When is an Organization Design Good? 7 Indicators of an Effective Organization

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Organization Chart > Best Practices > When is an Organization Design Good? 7 Indicators of an Effective Organization

When is an Organization Design Good? 7 Indicators of an Effective Organization
Marten van der Zee, Student (University), Netherlands, Premium Member
Today, most managers believe that happy, committed, actively involved employees and a positive corporate culture are important measures of effectiveness.
Richard L. Daft in his book 'Organization Theory and Design' says there are seven indicators of an effective organization as seen from an internal process approach:
1. Strong corporate culture and a positive working climate.
2. A high team spirit, group loyalty and teamwork.
3. Confidence, trust and communication between employees and management.
4. Decision making near sources of information, regardless of where those sources are on the organizational chart.
5. Undistorted horizontal and vertical communication; sharing of relevant facts and feelings.
6. Good rewards to managers for performance, for growth and development of workers and for creating an effective work group.
7. Interaction between the organization and his parts, with conflict that occurs over projects resolved in the interest of the organization.

Seven Indicators for Good Organizational Design
Marcel Wiedenbrugge, Consultant, Netherlands, Member
I would call this the holistic approach, which is by nature interactive and collaborative. The challenge is the keep it consistent when the organisation grows.

Organization Design: 7 Indicators of Effectiveness
Ruud Trietsch, Business Consultant, Netherlands, Member
In addition to Marcel Wiedenbrugge: these indicators are not only applicable to a growing organization but perhaps even more when the organization is shrinking (due to economical circumstances).
This affects not only the working climate, but also the group loyalty towards the organization.

How can there be an Effective Organization Without Focus on the Customer?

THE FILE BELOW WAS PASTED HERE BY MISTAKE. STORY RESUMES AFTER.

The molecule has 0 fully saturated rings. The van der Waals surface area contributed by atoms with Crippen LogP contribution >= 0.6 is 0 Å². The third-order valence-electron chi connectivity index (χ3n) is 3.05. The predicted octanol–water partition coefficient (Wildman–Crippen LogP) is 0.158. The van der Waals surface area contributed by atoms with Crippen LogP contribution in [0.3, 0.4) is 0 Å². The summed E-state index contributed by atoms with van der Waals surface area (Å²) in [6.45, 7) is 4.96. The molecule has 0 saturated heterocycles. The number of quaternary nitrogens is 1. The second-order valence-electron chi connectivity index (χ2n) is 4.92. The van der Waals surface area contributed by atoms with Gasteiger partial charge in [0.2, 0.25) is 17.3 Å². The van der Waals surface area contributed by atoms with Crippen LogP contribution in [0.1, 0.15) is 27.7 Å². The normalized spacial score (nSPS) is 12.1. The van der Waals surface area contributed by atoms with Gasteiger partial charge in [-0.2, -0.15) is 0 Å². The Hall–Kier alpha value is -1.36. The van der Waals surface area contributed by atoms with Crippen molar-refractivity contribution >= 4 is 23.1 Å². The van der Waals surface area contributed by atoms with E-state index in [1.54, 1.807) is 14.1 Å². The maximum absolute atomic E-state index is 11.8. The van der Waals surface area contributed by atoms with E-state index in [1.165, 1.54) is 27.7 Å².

Eric Schmitz, Consultant, Belgium, Premium Member
Indicators of an effective organization as seen from an internal process approach are already not effective. An organization should be oriented on his customers to be effective on the long term. How do you measure effectiveness if not by the level of customer satisfaction?
The indicators are indeed all internal process oriented and they give no view on the ultimate goal of the organization: satisfy the customer. Does the author give more information about the link between the internal processes and the link to the market?

More Indicators of an Effective Organizational Design
Loek Hopstaken, Consultant, Netherlands, Member
Daft mentions good points, but misses i.m.o. some crucial elements, such as:
- The organization must be able to repair / update itself (dynamic; keep up with the changing times)
- Ensure that governance & business ethics are not just words, but part of the whole company, from everyday operations to corporate strategy
I also miss references to a healthy financial situation, and a positive reputation. Daft limits himself to the people & the organizational lines (communication). These are all important, but omits the responsibilities & authorizations that should be clearly defined in any organizational design, to clarify the organization for all concerned.

How can you Measure those Internal Indicators?
ANTONIO REYERO, HR Consultant, Spain, Member
The purpose of an effective organization is responding to its business goals successfully in a sustainable manner. In my opinion, an internal process approach is not enough, as it does not consider the business and market environment, as it was very well pointed out by other comments.
Moreover, how can you measure those indicators accurately so that you can benchmark?